Guest Posts – Why Many Bloggers Are Doing It Wrong in 2024 (And It Could Be Hurting Them)

Guest Post

If you’re a veteran blogger, you know that writing guest posts is one of the best ways to grow your audience, generate new interest, and build your brand. You also understand that creating great content isn’t always easy. But what if I told you that plenty of bloggers out there think guest posing is the only way to build links back to their site. So they write gibberish and post the same spun article everywhere. If this sounds like you or someone you know… don’t worry! We will clear up some common misconceptions about guest posting so everyone can benefit from their incredible potential!

Many Bloggers Think Guest Posts Are Only For SEO

Millions of bloggers who write guest posts think that the goal of a guest post is to get backlinks and improve SEO. As a result, Fiverr is chock full of sellers who will write (err…spin with a cheap AI tool) or post your article on an artificially inflated Domain Authority site that maybe gets 1,000 views a month. It is a terrible state of affairs, and it’s easy to get caught up in the hype of guest posting for SEO because it seems everyone is doing it.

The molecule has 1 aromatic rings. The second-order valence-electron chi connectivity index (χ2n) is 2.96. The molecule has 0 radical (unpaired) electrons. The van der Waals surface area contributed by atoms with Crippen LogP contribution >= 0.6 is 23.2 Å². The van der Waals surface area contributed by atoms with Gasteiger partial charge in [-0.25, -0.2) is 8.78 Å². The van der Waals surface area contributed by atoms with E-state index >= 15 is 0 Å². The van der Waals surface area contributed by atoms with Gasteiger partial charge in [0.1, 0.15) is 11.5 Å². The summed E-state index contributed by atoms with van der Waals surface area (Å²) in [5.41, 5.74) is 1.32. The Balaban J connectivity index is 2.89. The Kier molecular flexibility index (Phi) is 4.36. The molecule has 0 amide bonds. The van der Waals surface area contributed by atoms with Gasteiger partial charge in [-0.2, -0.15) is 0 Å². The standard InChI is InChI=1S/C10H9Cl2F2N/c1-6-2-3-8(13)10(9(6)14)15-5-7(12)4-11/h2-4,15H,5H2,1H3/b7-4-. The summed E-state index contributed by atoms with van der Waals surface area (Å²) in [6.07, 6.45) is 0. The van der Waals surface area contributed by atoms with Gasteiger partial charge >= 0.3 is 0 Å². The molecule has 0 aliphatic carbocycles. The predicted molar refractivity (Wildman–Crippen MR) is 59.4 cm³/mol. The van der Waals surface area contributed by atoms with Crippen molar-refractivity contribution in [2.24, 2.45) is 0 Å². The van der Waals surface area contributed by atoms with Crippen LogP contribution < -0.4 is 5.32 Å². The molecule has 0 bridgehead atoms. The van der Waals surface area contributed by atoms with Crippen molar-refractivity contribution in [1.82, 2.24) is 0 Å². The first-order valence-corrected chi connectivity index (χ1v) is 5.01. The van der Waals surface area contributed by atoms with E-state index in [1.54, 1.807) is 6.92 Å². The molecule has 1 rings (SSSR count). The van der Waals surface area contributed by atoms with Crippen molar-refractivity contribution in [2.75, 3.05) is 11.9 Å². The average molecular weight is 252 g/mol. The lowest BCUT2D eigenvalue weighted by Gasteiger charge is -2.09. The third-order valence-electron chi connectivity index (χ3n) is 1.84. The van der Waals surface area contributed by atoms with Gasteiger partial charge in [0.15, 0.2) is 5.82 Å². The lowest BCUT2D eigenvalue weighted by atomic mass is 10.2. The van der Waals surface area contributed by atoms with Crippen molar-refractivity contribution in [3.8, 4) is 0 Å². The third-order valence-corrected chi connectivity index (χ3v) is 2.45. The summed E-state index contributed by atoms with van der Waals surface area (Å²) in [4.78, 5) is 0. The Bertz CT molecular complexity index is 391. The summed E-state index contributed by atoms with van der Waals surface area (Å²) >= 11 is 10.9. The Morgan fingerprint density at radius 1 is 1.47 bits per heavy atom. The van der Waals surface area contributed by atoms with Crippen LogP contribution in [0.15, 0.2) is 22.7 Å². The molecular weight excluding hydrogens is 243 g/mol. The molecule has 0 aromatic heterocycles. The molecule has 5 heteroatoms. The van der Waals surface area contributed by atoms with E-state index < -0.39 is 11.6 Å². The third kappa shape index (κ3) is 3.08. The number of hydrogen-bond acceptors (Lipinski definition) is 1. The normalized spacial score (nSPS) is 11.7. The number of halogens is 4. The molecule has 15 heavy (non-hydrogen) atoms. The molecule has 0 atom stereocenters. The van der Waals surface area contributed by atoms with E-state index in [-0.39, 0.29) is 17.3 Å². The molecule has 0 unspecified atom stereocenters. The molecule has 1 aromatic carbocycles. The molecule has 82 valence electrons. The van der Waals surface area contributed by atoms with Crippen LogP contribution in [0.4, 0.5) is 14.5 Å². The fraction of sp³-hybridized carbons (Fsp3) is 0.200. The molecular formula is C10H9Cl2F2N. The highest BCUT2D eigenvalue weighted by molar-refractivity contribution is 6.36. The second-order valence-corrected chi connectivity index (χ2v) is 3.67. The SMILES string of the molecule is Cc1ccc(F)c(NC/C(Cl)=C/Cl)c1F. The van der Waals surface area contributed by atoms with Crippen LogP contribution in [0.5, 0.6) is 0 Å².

Don’t be a lemming; guest posts are not for SEO. Here is the right way to think about taking the time to do guest posting properly

  • Guest posts are for brand building
  • Guest posts can establish name recognition
  • If you do it right, guest posts can get visitors back to your site.

You need to understand that guest blogging is all about the content, and if you focus on writing great pieces of content, then everything else will take care of itself.

The best way I’ve explained this idea is by saying: “A guest post is like a hookup with someone you’re not interested in dating.” It’s meaningless unless it leads somewhere else—either they return your calls, or an actual relationship develops from there. The value comes from what happens AFTER the hookup (or after you write a killer piece).

Guest posts are poor for link-building. It’s been said many times by Search Engine Journal and Google that guest posts do not help with SEO.